Gun Sights on the Nevada Legislature: AB 196

GunsThe Nevada Assembly Government Affairs Committee will be considering AB 196 on Friday, March 15th.  The bill is sponsored by: Wheeler, Ellison, Paul Anderson, Fiore, Oscarson, Duncan, Grady, Hansen, Hardy, Hickey, Kirner, Livermore, Stewart, Woodbury, Gustavson, Cegavske, Settelmeyer, and it states:

“Chapter 228 of NRS is hereby amended by adding thereto a new section to read as follows: If directed by the Governor or if, in the opinion of the Attorney General, the rights of residents of this State under the Second Amendment to the United States Constitution have been infringed by an executive order issued by the President of the United States and it is necessary that a suit be commenced in any federal or state court to protect and secure such rights, the Attorney General shall commence the action. Sec. 2. This act becomes effective upon passage and approval. ” [AB 196 pdf]

Now what might have the gun-nut knickers in a twist in the Nevada Legislature?  The bill proposes to have the State of Nevada challenge any Executive Order the President has or may issue deemed to “infringe” on the 2nd Amendment.   Now which of the Presidential actions taken since January 26th might the conspiracy theory driven anti-government adherents of the NRA caliginous vision of America could be “an infringment?”  Let’s look at the list. (pdf)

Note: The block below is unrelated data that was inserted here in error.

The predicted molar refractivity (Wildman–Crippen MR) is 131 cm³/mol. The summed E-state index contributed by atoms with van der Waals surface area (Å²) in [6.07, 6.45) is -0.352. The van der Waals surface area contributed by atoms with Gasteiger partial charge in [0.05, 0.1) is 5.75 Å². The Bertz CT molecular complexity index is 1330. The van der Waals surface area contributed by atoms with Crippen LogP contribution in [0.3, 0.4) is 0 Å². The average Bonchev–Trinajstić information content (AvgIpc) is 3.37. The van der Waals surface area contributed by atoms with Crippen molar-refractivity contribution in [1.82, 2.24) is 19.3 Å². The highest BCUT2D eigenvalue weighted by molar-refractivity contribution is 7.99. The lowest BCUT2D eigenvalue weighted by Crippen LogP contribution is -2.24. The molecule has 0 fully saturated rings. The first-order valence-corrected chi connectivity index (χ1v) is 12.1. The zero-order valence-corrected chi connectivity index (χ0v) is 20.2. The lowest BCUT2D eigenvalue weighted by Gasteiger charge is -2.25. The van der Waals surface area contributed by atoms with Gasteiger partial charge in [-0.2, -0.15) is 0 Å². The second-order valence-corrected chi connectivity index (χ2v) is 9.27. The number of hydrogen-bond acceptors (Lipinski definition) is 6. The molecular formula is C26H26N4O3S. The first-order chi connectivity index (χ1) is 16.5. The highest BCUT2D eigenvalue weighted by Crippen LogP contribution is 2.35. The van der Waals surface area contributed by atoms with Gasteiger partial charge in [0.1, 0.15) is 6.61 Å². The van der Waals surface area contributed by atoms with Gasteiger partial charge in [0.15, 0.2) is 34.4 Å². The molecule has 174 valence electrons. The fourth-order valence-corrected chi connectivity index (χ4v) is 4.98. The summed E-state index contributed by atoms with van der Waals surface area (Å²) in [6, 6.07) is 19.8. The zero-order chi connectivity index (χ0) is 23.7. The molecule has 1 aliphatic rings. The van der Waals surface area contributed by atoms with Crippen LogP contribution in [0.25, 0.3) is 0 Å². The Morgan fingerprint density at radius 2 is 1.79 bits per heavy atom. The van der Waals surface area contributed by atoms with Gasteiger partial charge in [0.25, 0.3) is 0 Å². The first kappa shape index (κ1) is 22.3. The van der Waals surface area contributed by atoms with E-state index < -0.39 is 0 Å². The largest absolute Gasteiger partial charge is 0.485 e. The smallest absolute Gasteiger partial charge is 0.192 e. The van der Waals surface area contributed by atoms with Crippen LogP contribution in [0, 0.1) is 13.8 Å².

#1. Issue a Presidential Memorandum to require federal agencies to make relevant data available to the federal background check system.  Unless one is convinced that NO background checks are necessary, and any background investigation is a threat to the right protected in the 2nd Amendment, then there seems little for the gun manufacturing advocates to find objectionable.

#2.  Address unnecessary legal barriers, particularly relating to the Health Insurance Portability and Accountability Act, that may prevent states from making information available to the background check system.  Again, this is about federal agencies facilitating the background check system already in place, and hence it’s hard to see why the Nevada Attorney General should go charging into court.

#3.  Improve incentives for states to share information with the background check system.  Once more, we’re talking about a background information investigation system already in place, the President is simply offering federal assistance to states to improve the efficacy of the system.